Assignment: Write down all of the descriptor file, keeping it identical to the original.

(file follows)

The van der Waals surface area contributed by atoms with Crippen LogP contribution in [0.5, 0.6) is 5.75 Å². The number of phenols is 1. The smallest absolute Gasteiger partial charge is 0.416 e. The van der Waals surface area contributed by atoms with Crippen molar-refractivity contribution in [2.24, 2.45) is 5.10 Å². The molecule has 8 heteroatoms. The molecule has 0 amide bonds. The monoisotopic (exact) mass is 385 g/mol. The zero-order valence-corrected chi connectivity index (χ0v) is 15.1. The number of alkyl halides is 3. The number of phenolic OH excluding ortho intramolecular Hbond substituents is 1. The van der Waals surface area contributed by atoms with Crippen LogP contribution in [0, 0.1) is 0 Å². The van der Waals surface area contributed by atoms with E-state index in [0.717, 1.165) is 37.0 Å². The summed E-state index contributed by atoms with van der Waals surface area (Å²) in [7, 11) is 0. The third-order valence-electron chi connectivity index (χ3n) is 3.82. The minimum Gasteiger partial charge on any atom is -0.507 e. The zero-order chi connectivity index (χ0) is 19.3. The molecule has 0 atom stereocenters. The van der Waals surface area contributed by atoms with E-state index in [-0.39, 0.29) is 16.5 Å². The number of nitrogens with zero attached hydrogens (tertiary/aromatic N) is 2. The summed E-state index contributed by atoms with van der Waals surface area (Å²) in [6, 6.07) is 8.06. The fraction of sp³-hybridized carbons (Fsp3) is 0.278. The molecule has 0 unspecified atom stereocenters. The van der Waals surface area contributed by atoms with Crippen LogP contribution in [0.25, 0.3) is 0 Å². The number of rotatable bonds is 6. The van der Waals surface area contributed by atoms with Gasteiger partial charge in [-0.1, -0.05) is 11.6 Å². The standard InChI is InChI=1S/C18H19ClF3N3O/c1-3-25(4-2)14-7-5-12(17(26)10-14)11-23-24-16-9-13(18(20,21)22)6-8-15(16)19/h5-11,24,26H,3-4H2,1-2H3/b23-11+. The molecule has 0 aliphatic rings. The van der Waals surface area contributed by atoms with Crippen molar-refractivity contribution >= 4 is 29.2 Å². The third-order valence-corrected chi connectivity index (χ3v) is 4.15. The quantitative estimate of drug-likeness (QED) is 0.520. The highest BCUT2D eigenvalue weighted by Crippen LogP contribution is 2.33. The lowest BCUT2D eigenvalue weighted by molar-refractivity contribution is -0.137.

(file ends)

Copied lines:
The van der Waals surface area contributed by atoms with Crippen LogP contribution in [0.5, 0.6) is 5.75 Å². The number of phenols is 1. The smallest absolute Gasteiger partial charge is 0.416 e. The van der Waals surface area contributed by atoms with Crippen molar-refractivity contribution in [2.24, 2.45) is 5.10 Å². The molecule has 8 heteroatoms. The molecule has 0 amide bonds. The monoisotopic (exact) mass is 385 g/mol. The zero-order valence-corrected chi connectivity index (χ0v) is 15.1. The number of alkyl halides is 3. The number of phenolic OH excluding ortho intramolecular Hbond substituents is 1. The van der Waals surface area contributed by atoms with Crippen LogP contribution in [0, 0.1) is 0 Å². The van der Waals surface area contributed by atoms with E-state index in [0.717, 1.165) is 37.0 Å². The summed E-state index contributed by atoms with van der Waals surface area (Å²) in [7, 11) is 0. The third-order valence-electron chi connectivity index (χ3n) is 3.82. The minimum Gasteiger partial charge on any atom is -0.507 e. The zero-order chi connectivity index (χ0) is 19.3. The molecule has 0 atom stereocenters. The van der Waals surface area contributed by atoms with E-state index in [-0.39, 0.29) is 16.5 Å². The number of nitrogens with zero attached hydrogens (tertiary/aromatic N) is 2. The summed E-state index contributed by atoms with van der Waals surface area (Å²) in [6, 6.07) is 8.06. The fraction of sp³-hybridized carbons (Fsp3) is 0.278. The molecule has 0 unspecified atom stereocenters. The van der Waals surface area contributed by atoms with Crippen LogP contribution in [0.25, 0.3) is 0 Å². The number of rotatable bonds is 6. The van der Waals surface area contributed by atoms with Gasteiger partial charge in [-0.1, -0.05) is 11.6 Å². The standard InChI is InChI=1S/C18H19ClF3N3O/c1-3-25(4-2)14-7-5-12(17(26)10-14)11-23-24-16-9-13(18(20,21)22)6-8-15(16)19/h5-11,24,26H,3-4H2,1-2H3/b23-11+. The molecule has 0 aliphatic rings. The van der Waals surface area contributed by atoms with Crippen molar-refractivity contribution >= 4 is 29.2 Å². The third-order valence-corrected chi connectivity index (χ3v) is 4.15. The quantitative estimate of drug-likeness (QED) is 0.520. The highest BCUT2D eigenvalue weighted by Crippen LogP contribution is 2.33. The lowest BCUT2D eigenvalue weighted by molar-refractivity contribution is -0.137.